Chrome Canary: What It Is (And Who Needs It)

Want to experiment? This might be the browser for you

Developer using a laptop

Chrome Canary is Google's cutting edge web browser aimed at developers, experienced techies, and browser enthusiasts. If you enjoy experimenting with new web browsers, then it might be for you.

What Is Chrome Canary?

Chrome Canary is an experimental version of the popular Chrome browser. Google offers four release channels for its Chrome browser: Stable, Beta, Dev, and Canary. Most people use the Stable release of Chrome, which is rigorously tested and considered very reliable.

By contrast, Chrome Canary may appeal to people who like noodling around with new technology and want to get an advance look at what the standard Chrome browser may look like in the future.

Chrome Canary is a raw and unfinished browser compared to its Dev, Beta, and Stable cousins. As a result, the browsing experience in Chrome Canary could be a bit bumpy compared to what you're used to in a typical web browser. Bugs could crop up, features you like could suddenly disappear without warning, and the browser itself could bomb out on you unexpectedly. In short, Chrome Canary is a work in progress. It gets new updates and features almost every day, and although they're hot off the press, they are not guaranteed to be stable.

You might find Chrome Canary intriguing if you want early access to experimental Chrome features before the general public, but you shouldn't rely on Chrome Canary as your primary browser – in fact, you cannot set it as your default browser. It's fine to use Chrome Canary as a secondary browser if you like, though, and you don't have to worry about any odd behavior in Chrome Canary affecting your browsing experience in the standard Chrome browser.

Chrome Canary download page

Who Uses Chrome Canary

Chrome Canary is not intended for web users who are uncomfortable with technology. As Google cautions, "Be forewarned: it's designed for developers and early adopters, and can sometimes break down completely." Techies refer to this type of web browser as bleeding edge technology, meaning it might not be ready for prime time and could even be unstable or unreliable. So if the idea of a browser crash stresses you out, Chrome Canary is not for you.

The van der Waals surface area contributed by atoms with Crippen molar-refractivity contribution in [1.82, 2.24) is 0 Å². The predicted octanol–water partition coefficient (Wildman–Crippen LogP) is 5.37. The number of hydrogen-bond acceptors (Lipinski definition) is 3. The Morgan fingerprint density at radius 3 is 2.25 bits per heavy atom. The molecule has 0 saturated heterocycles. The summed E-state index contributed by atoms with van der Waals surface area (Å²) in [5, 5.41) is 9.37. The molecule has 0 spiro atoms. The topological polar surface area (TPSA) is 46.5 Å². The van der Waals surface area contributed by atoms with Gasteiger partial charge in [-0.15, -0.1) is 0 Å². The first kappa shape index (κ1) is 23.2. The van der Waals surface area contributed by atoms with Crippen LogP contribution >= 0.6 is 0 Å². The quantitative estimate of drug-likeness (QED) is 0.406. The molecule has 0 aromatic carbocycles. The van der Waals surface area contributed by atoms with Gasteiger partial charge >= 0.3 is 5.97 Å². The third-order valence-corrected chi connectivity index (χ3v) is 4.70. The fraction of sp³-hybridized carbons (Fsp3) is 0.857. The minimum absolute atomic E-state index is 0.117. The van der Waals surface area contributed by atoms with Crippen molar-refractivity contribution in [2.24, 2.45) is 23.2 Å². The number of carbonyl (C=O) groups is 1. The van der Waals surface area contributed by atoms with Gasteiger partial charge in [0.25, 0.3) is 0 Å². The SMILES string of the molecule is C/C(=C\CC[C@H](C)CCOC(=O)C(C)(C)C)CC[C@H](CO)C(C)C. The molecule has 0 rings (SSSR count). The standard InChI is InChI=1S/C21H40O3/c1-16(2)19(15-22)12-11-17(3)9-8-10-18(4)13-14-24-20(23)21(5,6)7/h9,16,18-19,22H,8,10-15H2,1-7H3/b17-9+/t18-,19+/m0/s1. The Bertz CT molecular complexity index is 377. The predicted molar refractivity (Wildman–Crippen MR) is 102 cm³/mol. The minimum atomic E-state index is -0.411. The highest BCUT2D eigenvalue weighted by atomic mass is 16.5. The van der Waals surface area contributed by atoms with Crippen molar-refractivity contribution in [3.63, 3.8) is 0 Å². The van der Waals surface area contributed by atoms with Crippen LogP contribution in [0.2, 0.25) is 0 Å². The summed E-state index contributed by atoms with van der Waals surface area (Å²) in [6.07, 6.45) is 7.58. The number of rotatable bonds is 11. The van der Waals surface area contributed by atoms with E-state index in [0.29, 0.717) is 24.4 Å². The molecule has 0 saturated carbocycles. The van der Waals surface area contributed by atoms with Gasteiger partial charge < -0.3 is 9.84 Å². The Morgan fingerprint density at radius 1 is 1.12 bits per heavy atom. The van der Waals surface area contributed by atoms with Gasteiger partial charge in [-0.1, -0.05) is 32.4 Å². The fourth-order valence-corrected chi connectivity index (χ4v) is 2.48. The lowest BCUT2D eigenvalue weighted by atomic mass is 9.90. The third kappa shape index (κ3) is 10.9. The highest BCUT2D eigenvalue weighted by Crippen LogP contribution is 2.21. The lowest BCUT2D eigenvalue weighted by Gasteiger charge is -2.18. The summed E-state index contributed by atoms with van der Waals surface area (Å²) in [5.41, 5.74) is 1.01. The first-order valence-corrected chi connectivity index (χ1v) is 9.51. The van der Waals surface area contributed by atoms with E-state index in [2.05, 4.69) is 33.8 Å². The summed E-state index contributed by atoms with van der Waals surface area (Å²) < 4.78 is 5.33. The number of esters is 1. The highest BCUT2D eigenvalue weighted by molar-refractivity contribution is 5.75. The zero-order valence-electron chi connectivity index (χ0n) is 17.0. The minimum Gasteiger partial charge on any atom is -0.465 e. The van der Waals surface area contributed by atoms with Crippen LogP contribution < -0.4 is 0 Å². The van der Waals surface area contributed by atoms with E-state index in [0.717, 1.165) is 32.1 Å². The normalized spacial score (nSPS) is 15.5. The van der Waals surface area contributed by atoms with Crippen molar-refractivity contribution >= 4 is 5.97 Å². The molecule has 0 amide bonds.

If you don't mind occasional glitches or bumpy sailing, though, you might find Chrome Canary worth checking out. As the name implies, Canary gives Chrome engineers an early warning about bugs or glitches that could eventually become a problem if left unaddressed – just like a canary in a coal mine. With the benefit of this feedback, Google is able to speed up the development cycle for Chrome and get cool new features out to the public faster than it otherwise could.

How to Get Chrome Canary

If you're curious (or just feel like living on the edge) and want to try Chrome Canary for yourself, you can use it on the following platforms: Windows 64-bit, Windows 32-bit, Mac OSX, and Android. Google keeps an up-to-date list of its Chrome release channels where you can get more detailed information about Canary's availability and find the appropriate Chrome Canary download links. You'll notice that Chrome Canary's icon looks similar to regular Chrome but is gold in color, making it easier to tell the two versions apart.

Chrome Canary settings

You can sign into Chrome Canary with your Google account in order to access the bookmarks, browsing history, passwords, and settings that you might have already configured in the regular version of Chrome.

If you prefer to be cautious, you may not want to sync Chrome Canary with your Google account on the off chance that a bug could affect your Chrome Canary settings and sync those changes to your Google account, later reflecting them in the standard version of Chrome. You can configure multiple user profiles in Chrome Canary, however. That way, you can set up a sandbox where you can play with Chrome Canary's cool new features without having to worry about what happens if you encounter a glitch.